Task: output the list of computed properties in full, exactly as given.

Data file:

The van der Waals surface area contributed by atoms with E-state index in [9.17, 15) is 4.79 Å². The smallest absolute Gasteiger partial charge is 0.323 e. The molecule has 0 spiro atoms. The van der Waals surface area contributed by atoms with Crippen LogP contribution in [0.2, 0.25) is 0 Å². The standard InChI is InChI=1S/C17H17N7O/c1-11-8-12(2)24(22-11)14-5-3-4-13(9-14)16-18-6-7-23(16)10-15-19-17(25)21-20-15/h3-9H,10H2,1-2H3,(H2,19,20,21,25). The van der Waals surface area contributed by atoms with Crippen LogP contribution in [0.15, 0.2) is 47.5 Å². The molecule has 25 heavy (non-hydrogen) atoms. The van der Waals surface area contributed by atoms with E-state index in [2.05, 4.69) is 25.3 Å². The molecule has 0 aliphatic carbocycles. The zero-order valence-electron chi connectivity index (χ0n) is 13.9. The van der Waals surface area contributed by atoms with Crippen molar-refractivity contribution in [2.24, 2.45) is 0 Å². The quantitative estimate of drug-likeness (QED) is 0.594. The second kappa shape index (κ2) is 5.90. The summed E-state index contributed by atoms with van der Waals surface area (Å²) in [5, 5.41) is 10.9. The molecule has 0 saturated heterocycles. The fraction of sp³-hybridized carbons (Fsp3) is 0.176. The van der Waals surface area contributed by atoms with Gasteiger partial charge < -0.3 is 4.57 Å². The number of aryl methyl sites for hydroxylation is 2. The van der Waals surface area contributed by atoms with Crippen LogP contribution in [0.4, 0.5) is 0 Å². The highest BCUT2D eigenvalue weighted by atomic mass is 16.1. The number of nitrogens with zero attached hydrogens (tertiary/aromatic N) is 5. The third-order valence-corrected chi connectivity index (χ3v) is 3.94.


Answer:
The van der Waals surface area contributed by atoms with E-state index in [9.17, 15) is 4.79 Å². The smallest absolute Gasteiger partial charge is 0.323 e. The molecule has 0 spiro atoms. The van der Waals surface area contributed by atoms with Crippen LogP contribution in [0.2, 0.25) is 0 Å². The standard InChI is InChI=1S/C17H17N7O/c1-11-8-12(2)24(22-11)14-5-3-4-13(9-14)16-18-6-7-23(16)10-15-19-17(25)21-20-15/h3-9H,10H2,1-2H3,(H2,19,20,21,25). The van der Waals surface area contributed by atoms with Crippen LogP contribution in [0.15, 0.2) is 47.5 Å². The molecule has 25 heavy (non-hydrogen) atoms. The van der Waals surface area contributed by atoms with E-state index in [2.05, 4.69) is 25.3 Å². The molecule has 0 aliphatic carbocycles. The zero-order valence-electron chi connectivity index (χ0n) is 13.9. The van der Waals surface area contributed by atoms with Crippen molar-refractivity contribution in [2.24, 2.45) is 0 Å². The quantitative estimate of drug-likeness (QED) is 0.594. The second kappa shape index (κ2) is 5.90. The summed E-state index contributed by atoms with van der Waals surface area (Å²) in [5, 5.41) is 10.9. The molecule has 0 saturated heterocycles. The fraction of sp³-hybridized carbons (Fsp3) is 0.176. The van der Waals surface area contributed by atoms with Gasteiger partial charge < -0.3 is 4.57 Å². The number of aryl methyl sites for hydroxylation is 2. The van der Waals surface area contributed by atoms with Crippen LogP contribution in [0.4, 0.5) is 0 Å². The highest BCUT2D eigenvalue weighted by atomic mass is 16.1. The number of nitrogens with zero attached hydrogens (tertiary/aromatic N) is 5. The third-order valence-corrected chi connectivity index (χ3v) is 3.94.